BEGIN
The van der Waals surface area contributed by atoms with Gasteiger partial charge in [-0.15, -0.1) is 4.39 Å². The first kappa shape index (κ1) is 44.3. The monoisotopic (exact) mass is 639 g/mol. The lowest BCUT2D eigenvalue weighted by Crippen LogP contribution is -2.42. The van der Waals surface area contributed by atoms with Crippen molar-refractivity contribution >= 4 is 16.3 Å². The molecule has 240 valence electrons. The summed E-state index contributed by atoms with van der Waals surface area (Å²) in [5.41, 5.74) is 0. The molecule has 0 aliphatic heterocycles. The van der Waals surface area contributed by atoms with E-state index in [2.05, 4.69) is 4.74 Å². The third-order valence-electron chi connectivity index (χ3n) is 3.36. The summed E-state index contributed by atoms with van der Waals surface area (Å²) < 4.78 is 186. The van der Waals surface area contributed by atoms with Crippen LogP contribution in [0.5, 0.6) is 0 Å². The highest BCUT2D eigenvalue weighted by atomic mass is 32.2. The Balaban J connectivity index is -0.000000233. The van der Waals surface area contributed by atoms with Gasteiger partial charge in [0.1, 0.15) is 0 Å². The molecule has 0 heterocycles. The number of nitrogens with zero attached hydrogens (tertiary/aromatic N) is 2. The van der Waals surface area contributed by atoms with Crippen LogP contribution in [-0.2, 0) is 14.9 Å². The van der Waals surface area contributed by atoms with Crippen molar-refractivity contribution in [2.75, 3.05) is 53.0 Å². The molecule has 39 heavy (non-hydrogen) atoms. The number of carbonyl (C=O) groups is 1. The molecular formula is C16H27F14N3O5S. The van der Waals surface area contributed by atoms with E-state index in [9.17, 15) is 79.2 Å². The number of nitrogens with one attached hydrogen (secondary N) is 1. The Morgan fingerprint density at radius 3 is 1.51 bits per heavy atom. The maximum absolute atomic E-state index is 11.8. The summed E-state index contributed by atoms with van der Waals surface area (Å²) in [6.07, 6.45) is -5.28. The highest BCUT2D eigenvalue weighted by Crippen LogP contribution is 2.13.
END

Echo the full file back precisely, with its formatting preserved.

The van der Waals surface area contributed by atoms with Gasteiger partial charge in [-0.15, -0.1) is 4.39 Å². The first kappa shape index (κ1) is 44.3. The monoisotopic (exact) mass is 639 g/mol. The lowest BCUT2D eigenvalue weighted by Crippen LogP contribution is -2.42. The van der Waals surface area contributed by atoms with Crippen molar-refractivity contribution >= 4 is 16.3 Å². The molecule has 240 valence electrons. The summed E-state index contributed by atoms with van der Waals surface area (Å²) in [5.41, 5.74) is 0. The molecule has 0 aliphatic heterocycles. The van der Waals surface area contributed by atoms with E-state index in [2.05, 4.69) is 4.74 Å². The third-order valence-electron chi connectivity index (χ3n) is 3.36. The summed E-state index contributed by atoms with van der Waals surface area (Å²) < 4.78 is 186. The van der Waals surface area contributed by atoms with Crippen LogP contribution in [0.5, 0.6) is 0 Å². The highest BCUT2D eigenvalue weighted by atomic mass is 32.2. The Balaban J connectivity index is -0.000000233. The van der Waals surface area contributed by atoms with Gasteiger partial charge in [0.1, 0.15) is 0 Å². The molecule has 0 heterocycles. The number of nitrogens with zero attached hydrogens (tertiary/aromatic N) is 2. The van der Waals surface area contributed by atoms with Crippen LogP contribution in [-0.2, 0) is 14.9 Å². The van der Waals surface area contributed by atoms with Crippen molar-refractivity contribution in [2.75, 3.05) is 53.0 Å². The molecule has 39 heavy (non-hydrogen) atoms. The number of carbonyl (C=O) groups is 1. The molecular formula is C16H27F14N3O5S. The van der Waals surface area contributed by atoms with E-state index in [9.17, 15) is 79.2 Å². The number of nitrogens with one attached hydrogen (secondary N) is 1. The Morgan fingerprint density at radius 3 is 1.51 bits per heavy atom. The maximum absolute atomic E-state index is 11.8. The summed E-state index contributed by atoms with van der Waals surface area (Å²) in [6.07, 6.45) is -5.28. The highest BCUT2D eigenvalue weighted by Crippen LogP contribution is 2.13.